Mark Horne graciously replied to my post yesterday to clarify his views on perseverance and apostasy. I am thankful for his clarification. He wrote to say that he does not believe that the non-elect are ever regenerated, justified, and adopted (in the Westminsterian sense, though he may use those words differently in different contexts). Thus, those who are regenerated, justified, and adopted never fall away from those graces but always persevere to the end. I am grateful that Horne affirms this wonderful biblical truth.
However, Horne made a couple of comments in his post on Hebrews that led me to some wrong inferences about his beliefs.
Horne wrote, "One [the writer of Hebrews] encourages to continue to run and warns against giving up the race, the other [the experimental pietist] asks for self-examination to determine whether or not one has already been put on the train."
But, why would the writer to the Hebrews encourage unregenerate, unjustified, and unadopted people to "continue?" It would seem that such people need to do more than "continue." They need to move from death to life (1 Jn 3:14). They need to be born again (Jn 3:3). The writer of Hebrews addresses his hearers as "repentant" (Heb 6:6), "sanctified" (Heb 10:14, 29) "enlightened" (Heb 6:4), and under the "blood of the covenant" (Heb 10:29). I interpret the author's terminology to be a judgment of charity. The author is taking the Hebrews at their word, charitably granting that these confessors (Heb 3:1; 4:14; 10:23) are truly what they confess to be: regenerate, justified, and adopted (even though they may not be).
In contrast, Horne evidently believes that in Hebrews these terms refer to the "common operations of the Spirit" (WCF 10.4; WLC Q.68), which come short of God's eternally saving graces. He'll have to correct me if I'm wrong about that. But, why would the writer to the Hebrews urge mere continuance in graces that fall short of regeneration, justification, and adoption? Why wouldn't the author urge those who partake in common operations of the Spirit to make certain that they have come all the way to sincere repentance and faith in the Spirit, and that they have come to Christ for justification, and to the Father for adoption? My own view is that the author's references to the graces given to the Hebrews aren't references to common operations at all, but to genuine conversion (charitably granted).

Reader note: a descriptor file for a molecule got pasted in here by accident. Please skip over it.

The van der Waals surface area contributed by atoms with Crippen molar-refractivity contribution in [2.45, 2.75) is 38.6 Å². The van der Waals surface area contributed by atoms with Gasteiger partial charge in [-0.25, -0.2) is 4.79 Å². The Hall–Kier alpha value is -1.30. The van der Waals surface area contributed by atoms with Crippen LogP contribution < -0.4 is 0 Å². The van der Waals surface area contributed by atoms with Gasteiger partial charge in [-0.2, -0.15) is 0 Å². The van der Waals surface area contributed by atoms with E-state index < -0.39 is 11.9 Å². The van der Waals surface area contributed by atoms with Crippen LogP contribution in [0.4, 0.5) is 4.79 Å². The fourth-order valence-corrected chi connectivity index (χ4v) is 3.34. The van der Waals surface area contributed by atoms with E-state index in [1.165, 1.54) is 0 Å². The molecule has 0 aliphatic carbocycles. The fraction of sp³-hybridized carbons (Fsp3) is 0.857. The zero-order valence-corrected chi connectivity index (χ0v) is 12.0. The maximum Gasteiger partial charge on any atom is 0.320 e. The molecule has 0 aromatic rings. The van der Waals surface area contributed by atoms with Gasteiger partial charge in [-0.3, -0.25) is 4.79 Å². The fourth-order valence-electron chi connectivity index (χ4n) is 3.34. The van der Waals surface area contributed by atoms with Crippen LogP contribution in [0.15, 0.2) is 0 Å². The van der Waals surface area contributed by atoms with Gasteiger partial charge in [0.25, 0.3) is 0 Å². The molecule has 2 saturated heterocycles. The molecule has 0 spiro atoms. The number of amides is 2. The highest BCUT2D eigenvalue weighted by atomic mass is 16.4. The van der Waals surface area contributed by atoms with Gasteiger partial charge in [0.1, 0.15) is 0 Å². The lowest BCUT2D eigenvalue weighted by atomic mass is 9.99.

When Horne sets continuance in opposition to the need for self-examination and conversion, I'm at a total loss because it implies that continuance alone is necessary, when in reality, both conversion and continuance in faith are necessary. Though it's not my position, I can understand how the warnings of Hebrews could be interpreted to be the "common operations of the Spirit." That's a fairly standard view among Reformed theologians, and I'm not objecting to that view. Many good men hold it. But I don't understand how anyone who holds that view can pit the need for continuance (for those who are both regenerate and have the common operations of the Spirit) against the need for self-examination, regeneration, conversion, justification and adoption (for those who are unregenerate and have the common operations of the Spirit) the way Mark Horne does.
It makes no sense to interpret the writer to the Hebrews as telling the church to continue in the common operations of the Spirit. That's far too weak an exhortation because what is needed to inherit the future blessing of eternal life is regeneration, justification, adoption and perseverance in faithful obedience to the end. Because that doesn't make sense to me, I assumed it doesn't make sense at all, and I inferred that Horne must believe that sincerely repentant, sanctified, enlightened, and blood covered Christians (who are regenerate, justified, and adopted) can fall away from the faith and go to hell. Thankfully, he has now said otherwise. Perhaps he can clarify further and help me to see the sense of it.
Horne also wrote, "For the same reason Hebrews doesn’t threaten Calvinism, so it can’t prove Arminianism–even if we grant them their exegesis. Claim that Hebrews is about 'genuine Christians' all you want, it still won’t prove that God does not preserve his elect."
These are probably the sentences that threw me off the most. Horne claims that Arminian exegesis of Hebrews is no "threat" to Calvinism. But, Calvinism has never merely taught that God preserves His elect. It has always taught that God preserves His saints. Arminian exegesis of the book of Hebrews claims that genuinely repentant, justified, and adopted people (i.e., saints) can and sometimes do fall away from those graces and go to hell. Thus, Arminian exegesis most definitely "threatens" Calvinism, though it may not threaten "monergism." Horne doesn't say that he has granted them their exegesis, but his willingness to say that "if we do, then Calvinism isn't threatened" made me think he was sympathetic to their exegesis and may even embrace a version of it. He has since clarified and asserted otherwise. I am grateful for that because the Arminians do teach that those who are regenerated, justified, and adopted fall away and go to hell.